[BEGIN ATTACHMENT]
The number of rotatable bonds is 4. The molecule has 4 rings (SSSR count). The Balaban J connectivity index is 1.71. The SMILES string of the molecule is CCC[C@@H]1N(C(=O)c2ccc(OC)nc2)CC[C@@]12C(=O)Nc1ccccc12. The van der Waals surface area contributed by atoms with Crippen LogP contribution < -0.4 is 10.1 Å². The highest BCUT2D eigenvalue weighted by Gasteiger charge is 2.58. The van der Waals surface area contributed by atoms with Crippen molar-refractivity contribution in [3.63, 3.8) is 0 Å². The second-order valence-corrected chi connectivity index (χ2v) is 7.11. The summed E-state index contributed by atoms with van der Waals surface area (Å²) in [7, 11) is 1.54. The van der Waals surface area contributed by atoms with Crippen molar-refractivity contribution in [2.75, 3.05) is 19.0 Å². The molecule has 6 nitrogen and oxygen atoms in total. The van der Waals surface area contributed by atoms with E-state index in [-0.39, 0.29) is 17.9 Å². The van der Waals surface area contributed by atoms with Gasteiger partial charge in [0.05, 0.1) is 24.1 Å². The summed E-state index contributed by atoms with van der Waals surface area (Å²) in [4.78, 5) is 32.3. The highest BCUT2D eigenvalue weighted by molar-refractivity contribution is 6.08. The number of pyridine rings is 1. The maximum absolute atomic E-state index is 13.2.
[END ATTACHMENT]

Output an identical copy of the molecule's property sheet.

The number of rotatable bonds is 4. The molecule has 4 rings (SSSR count). The Balaban J connectivity index is 1.71. The SMILES string of the molecule is CCC[C@@H]1N(C(=O)c2ccc(OC)nc2)CC[C@@]12C(=O)Nc1ccccc12. The van der Waals surface area contributed by atoms with Crippen LogP contribution < -0.4 is 10.1 Å². The highest BCUT2D eigenvalue weighted by Gasteiger charge is 2.58. The van der Waals surface area contributed by atoms with Crippen molar-refractivity contribution in [3.63, 3.8) is 0 Å². The second-order valence-corrected chi connectivity index (χ2v) is 7.11. The summed E-state index contributed by atoms with van der Waals surface area (Å²) in [7, 11) is 1.54. The van der Waals surface area contributed by atoms with Crippen molar-refractivity contribution in [2.75, 3.05) is 19.0 Å². The molecule has 6 nitrogen and oxygen atoms in total. The van der Waals surface area contributed by atoms with E-state index in [-0.39, 0.29) is 17.9 Å². The van der Waals surface area contributed by atoms with Gasteiger partial charge in [0.05, 0.1) is 24.1 Å². The summed E-state index contributed by atoms with van der Waals surface area (Å²) in [4.78, 5) is 32.3. The highest BCUT2D eigenvalue weighted by molar-refractivity contribution is 6.08. The number of pyridine rings is 1. The maximum absolute atomic E-state index is 13.2.